“Killed Templars eh?” Konrad lit a match on the rough wood. “Your companion has good taste.”
“I do,” Shayne said, coming to sit down at the table by Gillian’s side.
“Shayne!” She threw her arms around his neck. “Are you all right? What happened?”
His strong arms wound around her, and Gillian was sure she’d never felt anything so wonderful.
“I dealt with the Templar,” he said quietly. He pulled back, holding her face. “Are you all right?” She nodded, about to tell him about Konrad. “I also went back to the plane. I couldn’t just leave our pilot on the tarmac. I put him back in the plane and radioed Lena’s coven.”
In an instant, Gillian was back in that moment, talking with… She didn’t even know his name. Fresh tears began to fill her eyes. Shayne gently hugged her again.
“It had nothing to do with you,” he said. “Templars are to blame. As a matter of fact, I still have to find the other. I don’t like loose ends.”
“Well, with regard to that loose end,” Konrad said. “I might be able to put your mind at ease.”
Shayne let Gillian go and frowned at Konrad, who was puffing on his pipe. Shayne blinked.
“Do I know you?”
“Lots of people have known me,” Konrad said. “Especially if you’ve sailed the Atlantic for the last fifty years.”
“And I haven’t. Sorry, you just look familiar.”
“It happens. But as I was saying, I found your friend being accosted by a Templar. He’s been dealt with, as you say.” Konrad paused as the two men eyed each other. “Captain Konrad Marin of the Sirena,” the man said simply.
Gillian noticed that Shayne didn’t give his rank or affiliation with the Corps.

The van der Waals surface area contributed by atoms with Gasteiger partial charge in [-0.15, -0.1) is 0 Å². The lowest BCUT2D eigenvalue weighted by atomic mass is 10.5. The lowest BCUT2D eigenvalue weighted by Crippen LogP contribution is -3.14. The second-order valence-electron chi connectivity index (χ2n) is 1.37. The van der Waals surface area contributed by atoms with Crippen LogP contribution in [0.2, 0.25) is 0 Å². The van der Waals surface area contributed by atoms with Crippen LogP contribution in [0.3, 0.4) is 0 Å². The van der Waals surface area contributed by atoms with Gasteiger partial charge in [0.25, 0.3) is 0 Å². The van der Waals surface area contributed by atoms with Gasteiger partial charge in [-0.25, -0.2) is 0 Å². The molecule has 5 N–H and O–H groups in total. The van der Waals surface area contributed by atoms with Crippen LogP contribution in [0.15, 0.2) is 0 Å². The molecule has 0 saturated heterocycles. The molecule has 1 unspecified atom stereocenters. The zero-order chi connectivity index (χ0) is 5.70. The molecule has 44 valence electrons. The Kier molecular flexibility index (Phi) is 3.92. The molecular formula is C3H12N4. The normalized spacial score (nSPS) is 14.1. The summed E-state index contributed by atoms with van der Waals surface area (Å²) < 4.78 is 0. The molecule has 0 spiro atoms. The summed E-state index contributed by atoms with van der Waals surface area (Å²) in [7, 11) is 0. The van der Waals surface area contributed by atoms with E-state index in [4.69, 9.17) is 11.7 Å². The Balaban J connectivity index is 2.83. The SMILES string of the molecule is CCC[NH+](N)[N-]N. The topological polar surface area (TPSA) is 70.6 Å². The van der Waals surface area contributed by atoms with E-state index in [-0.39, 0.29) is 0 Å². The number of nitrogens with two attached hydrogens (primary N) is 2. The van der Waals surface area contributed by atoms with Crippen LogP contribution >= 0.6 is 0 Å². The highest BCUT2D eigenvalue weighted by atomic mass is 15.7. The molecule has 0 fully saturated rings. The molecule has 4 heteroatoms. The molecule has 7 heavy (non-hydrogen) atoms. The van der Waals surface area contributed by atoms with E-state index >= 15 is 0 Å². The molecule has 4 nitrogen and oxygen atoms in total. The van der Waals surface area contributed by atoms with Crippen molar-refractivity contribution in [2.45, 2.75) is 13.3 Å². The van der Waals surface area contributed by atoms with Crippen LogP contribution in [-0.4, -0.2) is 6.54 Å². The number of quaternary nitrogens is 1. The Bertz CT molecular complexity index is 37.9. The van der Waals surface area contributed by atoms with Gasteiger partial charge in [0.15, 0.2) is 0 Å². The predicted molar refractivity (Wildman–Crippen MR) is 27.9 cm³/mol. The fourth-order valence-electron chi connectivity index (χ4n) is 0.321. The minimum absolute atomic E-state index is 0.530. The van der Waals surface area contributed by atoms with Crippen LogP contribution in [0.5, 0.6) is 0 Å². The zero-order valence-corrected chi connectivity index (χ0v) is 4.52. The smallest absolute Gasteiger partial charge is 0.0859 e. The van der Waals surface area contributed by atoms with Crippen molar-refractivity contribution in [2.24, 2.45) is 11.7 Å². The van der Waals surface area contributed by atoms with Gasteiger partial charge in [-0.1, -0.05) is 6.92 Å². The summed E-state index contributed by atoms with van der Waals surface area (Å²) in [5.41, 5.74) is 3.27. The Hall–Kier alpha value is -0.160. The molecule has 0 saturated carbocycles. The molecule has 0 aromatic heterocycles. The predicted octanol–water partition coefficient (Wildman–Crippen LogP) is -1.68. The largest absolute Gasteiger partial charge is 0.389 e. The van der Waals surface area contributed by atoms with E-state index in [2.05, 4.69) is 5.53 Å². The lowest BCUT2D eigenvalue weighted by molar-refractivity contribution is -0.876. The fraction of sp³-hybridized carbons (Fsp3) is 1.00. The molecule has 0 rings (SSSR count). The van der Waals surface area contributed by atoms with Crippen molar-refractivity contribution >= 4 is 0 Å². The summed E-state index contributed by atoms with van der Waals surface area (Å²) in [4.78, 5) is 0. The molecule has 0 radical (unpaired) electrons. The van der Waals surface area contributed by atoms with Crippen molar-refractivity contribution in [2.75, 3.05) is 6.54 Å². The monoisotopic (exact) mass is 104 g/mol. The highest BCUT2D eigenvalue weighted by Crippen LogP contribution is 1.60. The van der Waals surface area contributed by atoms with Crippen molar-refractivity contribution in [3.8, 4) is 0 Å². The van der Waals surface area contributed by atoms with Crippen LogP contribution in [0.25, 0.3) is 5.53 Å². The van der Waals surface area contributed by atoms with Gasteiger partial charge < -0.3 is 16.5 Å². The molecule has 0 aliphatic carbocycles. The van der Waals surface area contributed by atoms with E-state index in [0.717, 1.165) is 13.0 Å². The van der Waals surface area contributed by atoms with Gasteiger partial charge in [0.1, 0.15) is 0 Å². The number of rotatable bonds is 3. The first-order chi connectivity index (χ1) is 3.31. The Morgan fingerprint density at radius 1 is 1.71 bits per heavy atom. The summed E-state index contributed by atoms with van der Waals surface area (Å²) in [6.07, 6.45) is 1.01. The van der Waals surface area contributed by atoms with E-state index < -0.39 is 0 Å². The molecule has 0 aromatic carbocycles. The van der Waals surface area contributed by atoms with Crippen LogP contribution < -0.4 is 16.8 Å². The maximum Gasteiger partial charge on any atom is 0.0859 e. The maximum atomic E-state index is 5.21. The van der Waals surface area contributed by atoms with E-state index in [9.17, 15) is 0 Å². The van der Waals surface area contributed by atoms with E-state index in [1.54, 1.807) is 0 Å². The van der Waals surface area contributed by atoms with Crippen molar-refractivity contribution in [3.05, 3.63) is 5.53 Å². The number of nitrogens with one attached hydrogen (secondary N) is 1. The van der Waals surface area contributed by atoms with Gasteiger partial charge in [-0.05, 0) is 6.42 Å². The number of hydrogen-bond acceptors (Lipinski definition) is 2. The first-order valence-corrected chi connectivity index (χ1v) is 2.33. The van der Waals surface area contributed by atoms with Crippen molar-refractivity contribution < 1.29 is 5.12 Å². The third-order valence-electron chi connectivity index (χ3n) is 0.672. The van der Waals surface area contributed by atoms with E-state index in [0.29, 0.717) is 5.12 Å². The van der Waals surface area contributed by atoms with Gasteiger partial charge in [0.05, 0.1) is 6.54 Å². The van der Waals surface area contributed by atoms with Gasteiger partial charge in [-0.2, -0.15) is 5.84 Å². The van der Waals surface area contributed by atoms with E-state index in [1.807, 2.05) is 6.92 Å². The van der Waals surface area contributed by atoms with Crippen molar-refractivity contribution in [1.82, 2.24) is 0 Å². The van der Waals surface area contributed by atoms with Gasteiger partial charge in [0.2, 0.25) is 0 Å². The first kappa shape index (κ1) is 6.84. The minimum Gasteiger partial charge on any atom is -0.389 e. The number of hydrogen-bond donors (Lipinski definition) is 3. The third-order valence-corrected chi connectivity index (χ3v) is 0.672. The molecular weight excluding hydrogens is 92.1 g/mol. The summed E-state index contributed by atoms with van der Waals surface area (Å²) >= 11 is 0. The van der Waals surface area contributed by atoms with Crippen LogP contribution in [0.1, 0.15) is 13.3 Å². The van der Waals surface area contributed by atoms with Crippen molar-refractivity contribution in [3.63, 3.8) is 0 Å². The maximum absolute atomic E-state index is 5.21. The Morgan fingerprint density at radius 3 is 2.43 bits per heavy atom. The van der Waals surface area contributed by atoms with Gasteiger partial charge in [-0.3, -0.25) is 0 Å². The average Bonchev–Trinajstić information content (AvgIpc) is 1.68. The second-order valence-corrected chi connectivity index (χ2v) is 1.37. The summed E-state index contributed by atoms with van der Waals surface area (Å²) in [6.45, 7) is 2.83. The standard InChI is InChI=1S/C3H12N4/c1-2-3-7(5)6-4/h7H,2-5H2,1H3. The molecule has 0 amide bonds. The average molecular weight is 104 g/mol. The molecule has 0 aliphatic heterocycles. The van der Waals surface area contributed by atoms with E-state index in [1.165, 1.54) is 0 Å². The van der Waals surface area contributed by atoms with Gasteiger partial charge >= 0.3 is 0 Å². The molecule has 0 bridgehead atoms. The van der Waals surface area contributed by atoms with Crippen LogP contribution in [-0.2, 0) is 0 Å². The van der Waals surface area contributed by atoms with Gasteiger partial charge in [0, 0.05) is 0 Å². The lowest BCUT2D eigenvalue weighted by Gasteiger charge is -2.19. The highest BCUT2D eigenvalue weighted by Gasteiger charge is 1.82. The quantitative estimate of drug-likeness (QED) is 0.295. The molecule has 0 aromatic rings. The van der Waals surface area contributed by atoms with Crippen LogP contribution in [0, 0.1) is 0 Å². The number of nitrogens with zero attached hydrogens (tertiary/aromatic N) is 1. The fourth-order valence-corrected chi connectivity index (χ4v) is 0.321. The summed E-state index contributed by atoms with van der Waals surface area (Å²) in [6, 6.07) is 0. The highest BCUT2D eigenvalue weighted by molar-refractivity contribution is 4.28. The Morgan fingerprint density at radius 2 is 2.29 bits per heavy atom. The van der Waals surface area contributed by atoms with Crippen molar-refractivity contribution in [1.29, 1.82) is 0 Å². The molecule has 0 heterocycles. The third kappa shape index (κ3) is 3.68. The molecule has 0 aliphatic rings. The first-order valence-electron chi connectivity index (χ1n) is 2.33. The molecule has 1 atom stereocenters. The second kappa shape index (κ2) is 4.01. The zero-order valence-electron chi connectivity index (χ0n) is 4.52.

Konrad took the bit of the pipe between his lips and puffed, looking pointedly at her.
“Gillian,” she said, quickly. “Gillian Granger.”
“Pleased to meet you, Gillian Granger.” He took another puff. “I take it the two of you just arrived.”
Gillian had been about to say yes, but the pressure of Shayne’s thigh against hers stopped her.
“And you?” Shayne asked. “Have you been in Port Ilya long?”
“Nope,” Konrad answered quickly, and then coughed. “I tell you, killing Templars is mighty thirsty work, mighty thirsty.” He pointedly coughed again.
Shayne nodded. He waved at the barkeep and held up three fingers.
Konrad seemed content to smoke his pipe, and Shayne put an arm around Gillian’s shoulders. She wanted nothing more than to burrow into the safety of his embrace, but that would have to wait. The bartender arrived with three pewter mugs, grasping all three handles in one pudgy hand. Shayne took out a credit card and handed it to her.
Konrad was already tipping the contents of the mug into his mouth and swallowing loudly. He thunked the mug onto the table with an exaggerated “Ah” and used the back of his hand to wipe gold froth from his stubble.